MS: Last AAU season was rough. I was 16, playing in U-17, playing up. I was getting bumped around and stuff like that, we lost a lot of games. We still did good because we got better. I was playing up, so that was good. 

PI: Do you think you learned anything from playing against older players? 

MS: Yeah, definitely. You can’t get away with some of the stuff that I would have gotten away with if I played U-16. Like I couldn’t go to the basket all the time. U-17 they have 7-footers there, everyone is bigger, stronger, and faster. So that helped me elevate my game. 

PI: What are some of your hobbies outside of basketball? 

MS: Outside of basketball, there’s really nothing to do here in New York. Some stuff is opening up, I’ve been hanging out with my friends, going to my friend’s house. Nothing crazy. Mainly all we do is play basketball. A lot of open runs, outside in the park, stuff like that. 

PI: Who would you say has influenced your life the most up to this point?

MS: Definitely my parents. My dad, bought me the ball, put the basketball in my hands. I don’t know where I’d be if it wasn’t for him. I appreciate everything he’s done for me. I remember him cursing me out after a bad game. I was like ‘I don’t want to play basketball,’ but I know all of that was worth it now. 

PI: What has been a defining moment or story in your life?

MS: I would say after Stepinac, when we lost the championship. I didn’t have my best game so I remember I came home and I didn’t talk to nobody, my phone was off. I didn’t eat for like two days. I was in my room doing nothing, just thinking about the game, like ‘damn, we just lost.’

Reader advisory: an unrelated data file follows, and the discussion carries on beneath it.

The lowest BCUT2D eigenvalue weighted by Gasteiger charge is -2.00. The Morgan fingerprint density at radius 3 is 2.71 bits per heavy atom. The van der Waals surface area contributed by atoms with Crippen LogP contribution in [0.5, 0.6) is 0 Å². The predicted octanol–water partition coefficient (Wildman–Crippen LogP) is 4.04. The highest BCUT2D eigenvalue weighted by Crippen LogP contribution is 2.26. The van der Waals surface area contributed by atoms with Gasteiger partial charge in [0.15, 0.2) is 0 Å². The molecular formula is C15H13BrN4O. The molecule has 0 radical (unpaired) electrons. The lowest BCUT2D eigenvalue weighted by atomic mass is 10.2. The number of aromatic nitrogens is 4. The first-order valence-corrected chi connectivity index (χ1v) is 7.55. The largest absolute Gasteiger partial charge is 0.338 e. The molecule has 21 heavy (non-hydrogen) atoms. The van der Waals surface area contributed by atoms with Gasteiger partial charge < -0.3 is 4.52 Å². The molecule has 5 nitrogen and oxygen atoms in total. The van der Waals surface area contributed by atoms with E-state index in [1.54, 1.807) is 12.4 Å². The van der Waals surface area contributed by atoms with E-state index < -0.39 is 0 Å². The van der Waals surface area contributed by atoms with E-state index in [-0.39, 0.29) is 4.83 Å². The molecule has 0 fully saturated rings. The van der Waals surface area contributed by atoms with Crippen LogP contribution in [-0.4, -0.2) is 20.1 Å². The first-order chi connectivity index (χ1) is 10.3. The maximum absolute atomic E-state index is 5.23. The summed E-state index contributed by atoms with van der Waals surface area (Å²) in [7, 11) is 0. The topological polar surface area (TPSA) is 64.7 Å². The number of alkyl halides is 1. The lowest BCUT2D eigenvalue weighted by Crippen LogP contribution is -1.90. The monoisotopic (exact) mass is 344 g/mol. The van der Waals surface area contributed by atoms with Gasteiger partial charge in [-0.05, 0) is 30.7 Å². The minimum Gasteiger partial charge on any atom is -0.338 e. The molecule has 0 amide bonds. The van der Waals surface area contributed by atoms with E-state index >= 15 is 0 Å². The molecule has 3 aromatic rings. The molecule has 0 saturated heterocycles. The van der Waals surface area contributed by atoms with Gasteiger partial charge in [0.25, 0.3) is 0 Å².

PI: Have you had to overcome any big obstacles in your personal or family life? 

MS: Everybody in my family is supportive, I have a big support group. I would say what I had to work on in basketball is being vocal on the court. I think I’m better at that now. But everybody in my life, I have a big support group, they come to my games. 

PI: Name four words that best describe you.

MS: Humble. Hardworking. Fearless. That’s the main three. 

PI: Talk about your greatest all-time memory on the court.

MS: I would have to say when we played Stepinac again this year. I had 30 points and 10 assists. Me and my backcourt teammate, Luis Kortnight, he had 33 too. So we were running and gunning on them, we was killing them. So that’s one of my favorite games. 

PI: Tell us something about yourself that most people have no idea about? 

MS: Most people wouldn’t know that off the court, I’m a quiet and humble guy. I’m not really outgoing. I like to stay inside, I’m not really an outgoing person. 

PI: If you were going to do anything other than basketball for a career, what would it be?

MS: I would play football. I would like to play defense; I would like to play safety or something like that. Play defense in football. 

PI: At the end of the day, what do you want to be remembered for?

MS: I want to be remembered that I came from The Bronx, out of New York. I came from the bottom. I want people to know I’m here, no shortcuts — that’s it, really. No shortcuts, I never had nothing handed out to me. 

PI: Is there anything you would like to say addressing the Black Lives Matter movement? 

MS: Definitely. Crazy thing is, racism is taught. I definitely went into my decisions, Dayton has a African-American coach. It’s crazy because my mom is scared for me to go outside. The cops, there’s gun violence going on. I just want to get out of here, get to Dayton as soon as I can and get to work as soon as possible.